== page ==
I got out for a couple hours before lunch and then hit it again for a couple hours before dark. I picked off a good teenage striper right after getting a spread out around 10 am. The fish hit my biggest trout which was on a freeline with a balloon tied just above the swivel for the leader. The striper was in the same area that we had caught fish a few days earlier. It was my only fish before lunch. After lunch I decided to look around a bit and see if I could find more stripers in a different location but on the same pattern. I found some stripers in a choke down area suspended over the deeper part of the channel and I caught 3 more nice stripers over the course of the afternoon. I gave it up around 5 pm and left them biting.
The stripers I found today were out in the wind over deep water. Most were suspended and the only thing that worked was trout on a balloon about 150 feet behind the boat. Here’s a video from today.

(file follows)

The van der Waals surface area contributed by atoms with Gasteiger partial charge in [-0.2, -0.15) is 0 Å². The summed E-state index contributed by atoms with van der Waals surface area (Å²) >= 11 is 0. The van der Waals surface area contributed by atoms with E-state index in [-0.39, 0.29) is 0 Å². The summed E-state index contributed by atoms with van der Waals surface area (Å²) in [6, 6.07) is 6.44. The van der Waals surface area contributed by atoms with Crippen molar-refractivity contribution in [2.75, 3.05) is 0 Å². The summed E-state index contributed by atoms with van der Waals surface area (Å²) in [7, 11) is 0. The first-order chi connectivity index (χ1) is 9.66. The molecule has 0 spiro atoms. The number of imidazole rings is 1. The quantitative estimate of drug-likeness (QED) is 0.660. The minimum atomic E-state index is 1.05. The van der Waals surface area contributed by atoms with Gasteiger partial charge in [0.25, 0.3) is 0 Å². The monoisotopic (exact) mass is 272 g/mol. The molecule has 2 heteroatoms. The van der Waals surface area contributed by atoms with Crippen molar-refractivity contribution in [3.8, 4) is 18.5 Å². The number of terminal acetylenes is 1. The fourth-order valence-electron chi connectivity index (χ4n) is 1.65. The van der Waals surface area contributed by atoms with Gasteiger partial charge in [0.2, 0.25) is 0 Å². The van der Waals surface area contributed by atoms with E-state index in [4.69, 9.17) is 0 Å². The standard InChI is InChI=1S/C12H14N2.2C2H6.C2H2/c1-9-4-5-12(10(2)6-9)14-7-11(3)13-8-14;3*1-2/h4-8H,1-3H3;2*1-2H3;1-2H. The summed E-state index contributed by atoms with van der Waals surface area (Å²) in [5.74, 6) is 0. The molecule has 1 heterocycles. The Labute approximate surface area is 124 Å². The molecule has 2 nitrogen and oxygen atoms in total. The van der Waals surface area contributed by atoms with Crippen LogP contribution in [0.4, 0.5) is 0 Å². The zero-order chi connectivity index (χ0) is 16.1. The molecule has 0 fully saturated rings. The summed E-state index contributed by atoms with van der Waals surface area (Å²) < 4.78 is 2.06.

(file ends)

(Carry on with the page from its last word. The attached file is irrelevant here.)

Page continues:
I walked out on the deck facing the lake and saw the wind was picking up and blowing out of the northwest. The forecast was calling for gusts up to 25 mph with a good steady north wind. I saw my neighbor on his dock and I couldn’t resist inviting him for a quick run up the creek and a little striper fishing with the left over trout from 2 days earlier. He agreed and we layered up for a cold ride up the creek. As we rode out of the cove I noticed the water temps had dropped more than a degree from my last trip out in the creek 2 days earlier and was sitting right at 52 degrees. We idled up the creek channel and saw pod after pod of threadfin shad on the graph, and sometimes we would see long clouds of bait hugging the bottom that would continue on and on across the graph. I had scoured the back of the creek earlier for signs of stripers but I saw none. We had gotten several inches of rain over the past month and the back of the creek was still a bit muddy from the run off. We saw some birds working an area out in the wind and we watched for any surface activity beneath the birds. The birds didn’t seem to be diving on the water but it was apparent that they were concentrating on an area close to a wind blown point. We settled on pulling medium sized trout behind planer boards and a few downlines with our smaller trout. I had a few rather large medium sized trout and we put one out on a balloon straight out the back 100 feet. Our plan was to pull 2 points in the general area where the birds were circling. They seemed to be circling one point and then slowing circling another, occasionally diving at the water. The first point was a wash so we decided to run the baits across the second point and around to the leeward side where the wind was very calm and the water was glassed over. Just as we pulled the planer boards into the wind break I looked at the graph and saw that we were directly over some nice sized fish, judging from the fat arches just off the bottom of the 20ft flat on the calm side of the point. We had an audience as a younger fella was loading up his bass boat that was tied to the dock, preparing to launch. I watched the graph as the number of arches grew and I knew we had just jumped a school of stripers sitting on the leeward side of the point ambushing bait as it made its way into the calmer area behind the point. Some of the fish were moving on the graph and some were just stacked in wait. The downlined trout were going nuts just above the bottom and I told my neighbor it was just a matter of time now before something good happens. Sure enough, the right side planer board hit the speed brake and started skimming the water backwards at a high rate of speed. Gene was on the rod in a nanosecond and he set the hook on the running striper. When Gene set the hook I looked at the rod tip and the bow in the tip told me it was a good striper. I could tell the planer board was doing its job by keeping the striper near the surface and swimming parallel to the boat. The downlined trout had been picked up and dropped several times by the stripers beneath, but there were no hook ups as Gene fought his fish to the boat. Gene’s fish was a respectable teenage fish and it put up a great battle to the boat. After releasing Gene’s fish we continued on towards the back of a small cut and we marked sporadic fish as we went. We re-baited the downlines and replaced the trout on Gene’s planer board as we approached the end of the cut and the turn around point. I looked down at the graph and in 13ft of water and directly below the boat was 2 large arches and I knew from experience that we were just above two big stripers in the back of the cove. I looked at my downline and the rod tip loaded up like I had just picked up a brick just below the boat. I grabbed the rod as one of the two stripers hammered the trout on my downline. The striper was determined to get to deeper water and I was determined to get him to my side of the boat for a landing. After I won the battle the stripers left the area and we decided to head back to the house for lunch and to get warmed up. Here’s a short video of the trip to help with the visual effect from the trip.